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What is a Literature Review?
A literature review presents to your readers the existing scholarly conversation about the topic(s) relevant to your research project. These reviews contextualize your project and demonstrate how it contributes to that conversation For more detailed explanations, see the following:
Review articles are a type of journal article that surveys the literature on a give topic or time period. These can help you with the research for your own literature review. Keep in mind that there isn't necessarily an existing literature review for every topic. Even when one exists, you'll still need to update it, assess it for gaps, and synthesize it with your review of other topics and sub-topics relevant to your work.
Latin American Research Review and Annual Reviews are good sources for review articles. You can also find review articles in other databases, usually by adding to your search terms words like "review" OR "literature review" OR survey (limited to title field). Be careful not to confuse book reviews for review articles or literature reviews. Book reviews examine a particular book, whereas literature reviews survey a body of scholarship. To eliminate book reviews from your searches, exclude (if possible) filters called "reviews." You can also try to limit your search to "journal articles" OR "scholarly articles."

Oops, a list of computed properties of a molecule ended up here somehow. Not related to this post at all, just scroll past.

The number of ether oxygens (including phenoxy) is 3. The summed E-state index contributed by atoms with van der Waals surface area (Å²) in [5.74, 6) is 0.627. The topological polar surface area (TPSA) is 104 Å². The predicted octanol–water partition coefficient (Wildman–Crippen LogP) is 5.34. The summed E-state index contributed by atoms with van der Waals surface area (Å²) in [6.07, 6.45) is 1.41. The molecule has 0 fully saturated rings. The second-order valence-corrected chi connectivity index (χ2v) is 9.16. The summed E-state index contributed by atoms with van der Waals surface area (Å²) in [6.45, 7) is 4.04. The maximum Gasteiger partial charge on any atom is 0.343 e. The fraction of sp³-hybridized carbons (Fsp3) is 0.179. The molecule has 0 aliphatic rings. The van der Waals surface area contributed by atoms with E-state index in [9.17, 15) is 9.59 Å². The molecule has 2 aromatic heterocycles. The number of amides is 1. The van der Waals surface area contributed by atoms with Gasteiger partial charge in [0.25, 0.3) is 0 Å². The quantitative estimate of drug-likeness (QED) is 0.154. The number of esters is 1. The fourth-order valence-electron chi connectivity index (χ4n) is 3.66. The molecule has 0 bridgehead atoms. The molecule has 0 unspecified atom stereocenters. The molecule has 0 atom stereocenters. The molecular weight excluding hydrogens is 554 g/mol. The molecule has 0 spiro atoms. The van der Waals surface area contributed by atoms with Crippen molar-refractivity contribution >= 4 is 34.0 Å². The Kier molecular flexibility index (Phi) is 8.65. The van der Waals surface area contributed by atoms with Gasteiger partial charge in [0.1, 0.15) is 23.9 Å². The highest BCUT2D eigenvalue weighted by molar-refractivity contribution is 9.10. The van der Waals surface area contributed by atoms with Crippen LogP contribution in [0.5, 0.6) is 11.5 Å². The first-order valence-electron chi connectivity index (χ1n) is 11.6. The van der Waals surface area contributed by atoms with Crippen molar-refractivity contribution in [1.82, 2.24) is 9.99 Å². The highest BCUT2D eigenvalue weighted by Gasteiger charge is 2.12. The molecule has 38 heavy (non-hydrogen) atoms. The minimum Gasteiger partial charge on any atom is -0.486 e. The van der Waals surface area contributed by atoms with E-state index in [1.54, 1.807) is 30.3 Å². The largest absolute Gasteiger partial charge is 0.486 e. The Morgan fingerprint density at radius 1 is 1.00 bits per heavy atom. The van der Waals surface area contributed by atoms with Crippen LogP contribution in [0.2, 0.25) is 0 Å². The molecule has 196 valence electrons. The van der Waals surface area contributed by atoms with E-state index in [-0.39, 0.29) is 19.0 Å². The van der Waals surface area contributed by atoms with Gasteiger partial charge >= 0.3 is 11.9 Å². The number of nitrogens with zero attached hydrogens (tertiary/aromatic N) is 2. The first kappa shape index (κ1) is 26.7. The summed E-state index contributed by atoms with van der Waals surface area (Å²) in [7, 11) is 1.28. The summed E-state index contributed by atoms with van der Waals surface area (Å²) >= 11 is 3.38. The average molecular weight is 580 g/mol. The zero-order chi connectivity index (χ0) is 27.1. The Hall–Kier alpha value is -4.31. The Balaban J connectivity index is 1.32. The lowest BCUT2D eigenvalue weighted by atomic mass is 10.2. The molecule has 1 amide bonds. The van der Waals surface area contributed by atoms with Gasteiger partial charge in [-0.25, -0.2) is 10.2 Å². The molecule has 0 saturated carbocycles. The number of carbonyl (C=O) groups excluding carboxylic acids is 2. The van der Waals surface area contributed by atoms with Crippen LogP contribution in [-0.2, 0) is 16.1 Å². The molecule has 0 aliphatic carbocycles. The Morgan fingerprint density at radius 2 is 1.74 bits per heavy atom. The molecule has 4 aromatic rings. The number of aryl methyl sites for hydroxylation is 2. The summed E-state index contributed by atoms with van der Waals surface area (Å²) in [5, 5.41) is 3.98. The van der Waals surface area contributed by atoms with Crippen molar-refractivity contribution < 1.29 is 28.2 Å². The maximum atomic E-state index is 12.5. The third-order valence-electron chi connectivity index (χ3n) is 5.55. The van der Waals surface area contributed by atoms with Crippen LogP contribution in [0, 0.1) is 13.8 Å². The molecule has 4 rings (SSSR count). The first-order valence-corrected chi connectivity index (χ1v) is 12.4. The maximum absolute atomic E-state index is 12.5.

Dissertations and theses—while not peer-reviewed sources like journal articles—are good sources for finding literature reviews on specific subjects. Dissertation writers are usually required to include literature reviews; you can exploit these same literature reviews to help you with your research.
Many academic monographs (books) also include a literature review or have introductions that give a broad overview of the scholarship on specific topics. See the "Finding Books" page for more information on how to find books within the Libraries' collections and beyond.
Reference sources provide brief topic overviews and often short curated bibliographies.